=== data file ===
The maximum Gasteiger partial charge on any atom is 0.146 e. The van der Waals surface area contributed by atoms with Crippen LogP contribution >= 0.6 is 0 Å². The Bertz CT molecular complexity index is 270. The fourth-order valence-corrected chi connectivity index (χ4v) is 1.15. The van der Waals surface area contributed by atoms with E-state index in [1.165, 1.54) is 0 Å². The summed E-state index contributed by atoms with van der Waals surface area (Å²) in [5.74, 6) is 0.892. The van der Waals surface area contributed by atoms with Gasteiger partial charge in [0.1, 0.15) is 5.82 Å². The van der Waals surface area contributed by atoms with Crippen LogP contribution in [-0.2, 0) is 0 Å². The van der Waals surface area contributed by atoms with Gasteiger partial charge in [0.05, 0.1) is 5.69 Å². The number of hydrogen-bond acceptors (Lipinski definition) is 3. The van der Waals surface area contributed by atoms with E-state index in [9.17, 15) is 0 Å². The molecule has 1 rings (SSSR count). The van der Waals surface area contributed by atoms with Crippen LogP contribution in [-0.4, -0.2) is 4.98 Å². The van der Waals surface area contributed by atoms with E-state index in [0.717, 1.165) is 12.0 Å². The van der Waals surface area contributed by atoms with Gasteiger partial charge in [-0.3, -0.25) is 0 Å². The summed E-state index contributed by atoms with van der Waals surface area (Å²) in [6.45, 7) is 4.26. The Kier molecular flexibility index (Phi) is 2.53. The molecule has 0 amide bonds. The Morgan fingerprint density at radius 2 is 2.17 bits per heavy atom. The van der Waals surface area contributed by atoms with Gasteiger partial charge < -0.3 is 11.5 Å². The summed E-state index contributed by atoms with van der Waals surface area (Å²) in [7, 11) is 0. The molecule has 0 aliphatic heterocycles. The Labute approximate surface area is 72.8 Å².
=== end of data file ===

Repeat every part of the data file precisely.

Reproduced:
The maximum Gasteiger partial charge on any atom is 0.146 e. The van der Waals surface area contributed by atoms with Crippen LogP contribution >= 0.6 is 0 Å². The Bertz CT molecular complexity index is 270. The fourth-order valence-corrected chi connectivity index (χ4v) is 1.15. The van der Waals surface area contributed by atoms with E-state index in [1.165, 1.54) is 0 Å². The summed E-state index contributed by atoms with van der Waals surface area (Å²) in [5.74, 6) is 0.892. The van der Waals surface area contributed by atoms with Gasteiger partial charge in [0.1, 0.15) is 5.82 Å². The van der Waals surface area contributed by atoms with Crippen LogP contribution in [-0.2, 0) is 0 Å². The van der Waals surface area contributed by atoms with Gasteiger partial charge in [0.05, 0.1) is 5.69 Å². The number of hydrogen-bond acceptors (Lipinski definition) is 3. The van der Waals surface area contributed by atoms with E-state index in [9.17, 15) is 0 Å². The molecule has 1 rings (SSSR count). The van der Waals surface area contributed by atoms with Crippen LogP contribution in [-0.4, -0.2) is 4.98 Å². The van der Waals surface area contributed by atoms with E-state index in [0.717, 1.165) is 12.0 Å². The van der Waals surface area contributed by atoms with Gasteiger partial charge in [-0.3, -0.25) is 0 Å². The summed E-state index contributed by atoms with van der Waals surface area (Å²) in [6.45, 7) is 4.26. The Kier molecular flexibility index (Phi) is 2.53. The molecule has 0 amide bonds. The Morgan fingerprint density at radius 2 is 2.17 bits per heavy atom. The van der Waals surface area contributed by atoms with Gasteiger partial charge < -0.3 is 11.5 Å². The summed E-state index contributed by atoms with van der Waals surface area (Å²) in [7, 11) is 0. The molecule has 0 aliphatic heterocycles. The Labute approximate surface area is 72.8 Å².